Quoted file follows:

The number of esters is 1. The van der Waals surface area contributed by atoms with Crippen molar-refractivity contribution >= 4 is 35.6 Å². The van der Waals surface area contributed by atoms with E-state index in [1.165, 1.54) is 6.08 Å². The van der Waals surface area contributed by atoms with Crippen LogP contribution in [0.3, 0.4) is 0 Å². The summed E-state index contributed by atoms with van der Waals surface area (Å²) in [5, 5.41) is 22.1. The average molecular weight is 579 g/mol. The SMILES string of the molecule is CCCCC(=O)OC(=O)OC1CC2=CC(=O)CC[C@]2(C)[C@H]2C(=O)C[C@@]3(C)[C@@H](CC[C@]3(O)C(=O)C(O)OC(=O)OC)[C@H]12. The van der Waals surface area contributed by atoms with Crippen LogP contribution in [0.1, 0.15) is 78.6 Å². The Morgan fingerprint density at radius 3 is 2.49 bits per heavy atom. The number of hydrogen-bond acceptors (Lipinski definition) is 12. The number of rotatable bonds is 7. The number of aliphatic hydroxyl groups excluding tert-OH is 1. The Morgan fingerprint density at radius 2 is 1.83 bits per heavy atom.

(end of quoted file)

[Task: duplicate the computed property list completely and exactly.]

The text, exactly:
The number of esters is 1. The van der Waals surface area contributed by atoms with Crippen molar-refractivity contribution >= 4 is 35.6 Å². The van der Waals surface area contributed by atoms with E-state index in [1.165, 1.54) is 6.08 Å². The van der Waals surface area contributed by atoms with Crippen LogP contribution in [0.3, 0.4) is 0 Å². The summed E-state index contributed by atoms with van der Waals surface area (Å²) in [5, 5.41) is 22.1. The average molecular weight is 579 g/mol. The SMILES string of the molecule is CCCCC(=O)OC(=O)OC1CC2=CC(=O)CC[C@]2(C)[C@H]2C(=O)C[C@@]3(C)[C@@H](CC[C@]3(O)C(=O)C(O)OC(=O)OC)[C@H]12. The van der Waals surface area contributed by atoms with Crippen LogP contribution in [0.1, 0.15) is 78.6 Å². The Morgan fingerprint density at radius 3 is 2.49 bits per heavy atom. The number of hydrogen-bond acceptors (Lipinski definition) is 12. The number of rotatable bonds is 7. The number of aliphatic hydroxyl groups excluding tert-OH is 1. The Morgan fingerprint density at radius 2 is 1.83 bits per heavy atom.